opposite gender (such as sexist discrimination, r@pe, murder, etc.)?
Like, should I have to suffer an unfair double standard just because other men's horrendous actions? What if your father, brother or son was suffering from so much irritating stress from society to the point of suicide?
- Yes, men make up the majority of sex crimes and homicide, therefore, there should be double standards against them. It's better to be safe than sorry.43% (3)21% (3)29% (6)Vote
- No, it's pointless, retarded and a waste of time. We all have fathers, brothers and sons that we love very dearly and don't want them to unfairly suffer for the past or for other people's actions.43% (3)79% (11)67% (14)Vote
- Depends.14% (1)0% (0)4% (1)Vote
Most Helpful Guy
OK, blacks make up the vast majority of violent crimes. Should we double down and talk about how we should protect whites from "those violent blacks?"
No. We look at their situation, try to work on the underlying issues, and speak out against people who would assume blacks are violent, or those who would blame them for violent cultures. It would be racist to cross the street just because the approaching man is black. It would be racist to say "You don't know what it's like to walk the streets in fear. You are black. You are usually the perpetrator." because we understand that for one, most of this violence is black on black, with blacks being the majority victims.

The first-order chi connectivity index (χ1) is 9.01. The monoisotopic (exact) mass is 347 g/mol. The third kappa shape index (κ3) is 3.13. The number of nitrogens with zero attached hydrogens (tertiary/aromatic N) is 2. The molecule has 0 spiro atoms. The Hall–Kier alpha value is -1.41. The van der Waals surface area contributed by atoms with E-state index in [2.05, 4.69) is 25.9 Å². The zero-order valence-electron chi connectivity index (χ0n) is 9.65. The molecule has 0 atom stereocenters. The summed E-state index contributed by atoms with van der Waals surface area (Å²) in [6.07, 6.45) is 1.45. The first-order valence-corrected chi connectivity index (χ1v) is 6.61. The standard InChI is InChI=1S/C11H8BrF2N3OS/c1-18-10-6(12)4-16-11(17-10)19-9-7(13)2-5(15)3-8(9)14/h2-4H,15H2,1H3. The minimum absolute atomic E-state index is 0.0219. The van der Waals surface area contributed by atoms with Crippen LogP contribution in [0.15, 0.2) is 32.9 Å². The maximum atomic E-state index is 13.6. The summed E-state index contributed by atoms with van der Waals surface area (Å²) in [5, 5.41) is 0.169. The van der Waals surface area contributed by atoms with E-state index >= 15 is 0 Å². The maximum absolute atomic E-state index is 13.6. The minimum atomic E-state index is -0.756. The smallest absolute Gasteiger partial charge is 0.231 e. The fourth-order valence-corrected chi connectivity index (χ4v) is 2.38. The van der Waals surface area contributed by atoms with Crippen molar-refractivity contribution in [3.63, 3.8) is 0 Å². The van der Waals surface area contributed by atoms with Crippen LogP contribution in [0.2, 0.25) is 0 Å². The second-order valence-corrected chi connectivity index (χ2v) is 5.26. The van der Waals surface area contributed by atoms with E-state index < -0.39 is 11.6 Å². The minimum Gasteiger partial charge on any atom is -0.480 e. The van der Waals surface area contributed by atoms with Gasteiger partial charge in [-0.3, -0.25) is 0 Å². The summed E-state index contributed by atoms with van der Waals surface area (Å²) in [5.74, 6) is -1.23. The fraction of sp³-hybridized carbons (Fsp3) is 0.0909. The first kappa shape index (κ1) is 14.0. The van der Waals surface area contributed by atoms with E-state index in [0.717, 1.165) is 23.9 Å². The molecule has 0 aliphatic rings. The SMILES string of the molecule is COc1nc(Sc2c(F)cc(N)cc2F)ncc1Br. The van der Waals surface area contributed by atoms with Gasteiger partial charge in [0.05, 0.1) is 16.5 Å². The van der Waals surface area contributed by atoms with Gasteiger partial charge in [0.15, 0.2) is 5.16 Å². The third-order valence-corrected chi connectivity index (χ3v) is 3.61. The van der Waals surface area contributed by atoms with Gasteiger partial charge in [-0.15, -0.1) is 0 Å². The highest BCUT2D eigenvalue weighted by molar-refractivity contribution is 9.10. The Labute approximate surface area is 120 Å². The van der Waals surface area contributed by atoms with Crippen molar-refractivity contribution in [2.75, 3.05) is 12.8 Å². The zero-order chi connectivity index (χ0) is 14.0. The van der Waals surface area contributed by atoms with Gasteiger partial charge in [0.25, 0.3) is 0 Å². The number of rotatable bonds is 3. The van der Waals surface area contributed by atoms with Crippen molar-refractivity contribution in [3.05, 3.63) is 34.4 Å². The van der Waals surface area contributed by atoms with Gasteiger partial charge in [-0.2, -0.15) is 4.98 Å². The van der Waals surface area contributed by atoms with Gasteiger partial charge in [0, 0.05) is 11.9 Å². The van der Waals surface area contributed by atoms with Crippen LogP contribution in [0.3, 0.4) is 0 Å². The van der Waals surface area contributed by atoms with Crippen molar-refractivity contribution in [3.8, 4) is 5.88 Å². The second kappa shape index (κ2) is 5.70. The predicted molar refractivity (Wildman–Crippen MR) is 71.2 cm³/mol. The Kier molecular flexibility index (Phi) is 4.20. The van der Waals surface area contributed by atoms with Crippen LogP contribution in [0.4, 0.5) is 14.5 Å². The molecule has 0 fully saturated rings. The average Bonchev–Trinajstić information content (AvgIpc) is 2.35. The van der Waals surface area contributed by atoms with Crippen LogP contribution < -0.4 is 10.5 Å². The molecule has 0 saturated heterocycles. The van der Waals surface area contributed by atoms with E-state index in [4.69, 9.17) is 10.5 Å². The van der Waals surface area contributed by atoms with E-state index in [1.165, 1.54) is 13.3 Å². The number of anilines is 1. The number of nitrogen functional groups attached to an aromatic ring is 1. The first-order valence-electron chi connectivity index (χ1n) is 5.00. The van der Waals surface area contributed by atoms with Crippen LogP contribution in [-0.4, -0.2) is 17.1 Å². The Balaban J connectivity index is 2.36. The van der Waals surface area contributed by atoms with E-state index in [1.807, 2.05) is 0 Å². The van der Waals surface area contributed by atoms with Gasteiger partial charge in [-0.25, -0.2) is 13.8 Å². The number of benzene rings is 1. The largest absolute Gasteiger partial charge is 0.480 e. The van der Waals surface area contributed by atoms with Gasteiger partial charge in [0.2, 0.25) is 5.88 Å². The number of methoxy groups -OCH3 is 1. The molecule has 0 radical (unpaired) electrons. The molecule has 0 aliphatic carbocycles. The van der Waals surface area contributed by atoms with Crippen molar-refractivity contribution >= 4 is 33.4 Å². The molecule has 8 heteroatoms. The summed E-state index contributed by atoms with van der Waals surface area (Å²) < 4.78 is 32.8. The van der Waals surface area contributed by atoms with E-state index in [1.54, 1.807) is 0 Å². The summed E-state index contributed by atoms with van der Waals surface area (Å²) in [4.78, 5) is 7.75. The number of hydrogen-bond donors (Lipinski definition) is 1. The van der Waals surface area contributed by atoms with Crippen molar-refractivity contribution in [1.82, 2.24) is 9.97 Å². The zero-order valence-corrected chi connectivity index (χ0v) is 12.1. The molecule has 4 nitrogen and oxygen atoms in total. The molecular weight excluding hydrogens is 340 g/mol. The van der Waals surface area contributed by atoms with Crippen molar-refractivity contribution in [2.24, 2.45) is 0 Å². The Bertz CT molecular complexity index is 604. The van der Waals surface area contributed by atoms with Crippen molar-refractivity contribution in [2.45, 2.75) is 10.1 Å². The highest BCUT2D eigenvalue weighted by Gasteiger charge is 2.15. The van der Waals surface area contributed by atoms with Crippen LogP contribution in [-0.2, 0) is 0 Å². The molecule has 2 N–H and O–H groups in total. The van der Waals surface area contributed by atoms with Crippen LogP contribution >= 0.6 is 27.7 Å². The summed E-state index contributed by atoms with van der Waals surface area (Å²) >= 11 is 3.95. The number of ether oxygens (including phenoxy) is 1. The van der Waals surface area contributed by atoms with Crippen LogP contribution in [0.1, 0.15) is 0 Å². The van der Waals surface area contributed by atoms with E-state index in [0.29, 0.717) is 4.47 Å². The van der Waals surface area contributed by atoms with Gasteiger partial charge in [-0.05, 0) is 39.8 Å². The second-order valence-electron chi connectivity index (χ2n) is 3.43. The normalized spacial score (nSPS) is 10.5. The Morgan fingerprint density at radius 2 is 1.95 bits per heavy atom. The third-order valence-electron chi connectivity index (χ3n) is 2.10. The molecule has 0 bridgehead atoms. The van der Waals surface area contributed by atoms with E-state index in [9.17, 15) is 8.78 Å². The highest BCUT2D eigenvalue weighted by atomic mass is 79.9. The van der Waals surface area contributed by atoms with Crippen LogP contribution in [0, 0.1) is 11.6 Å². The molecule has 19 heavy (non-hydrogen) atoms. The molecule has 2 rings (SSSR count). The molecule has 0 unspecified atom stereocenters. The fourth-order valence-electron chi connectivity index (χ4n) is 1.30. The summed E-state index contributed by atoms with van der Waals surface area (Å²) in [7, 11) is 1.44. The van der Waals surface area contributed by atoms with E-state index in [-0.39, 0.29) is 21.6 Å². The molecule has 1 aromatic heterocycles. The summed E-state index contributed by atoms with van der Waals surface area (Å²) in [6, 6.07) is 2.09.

Now take the stats on men. Men are also most of the perpetrators of violence. The violence is mostly male-on-male, with men being some 80% victims of homicides, muggings, and generalized assaults.
Yet we tell men "You don't know what it's like to walk the streets in fear" despite that a man is more likely to be assaulted in this way. If it is dating or sex, I could understand.
We talk about how male violence stems from male privilege and entitlement.
We spread images that say "Would you take an M&M knowing 1 in 10 of them are poisoned? Pick one. After all, not all M&M are poisoned." There is literally no other group you could say that about.
Basically, it's like in the movies. Once you have established a hero and a villain, it doesn't matter what either does. If they do the exact same good and bad deeds:
A bad deed by the hero is a mistake, or in the service of justice.
A good deed by a hero is heroic.
A bad deed by the villain is because he was just born evil.
A good deed by the villain is suspicious. He is just tricking you.
This is what I don't like about trying to apply overarching story lines to actual gender issues. It colors how we view everything.0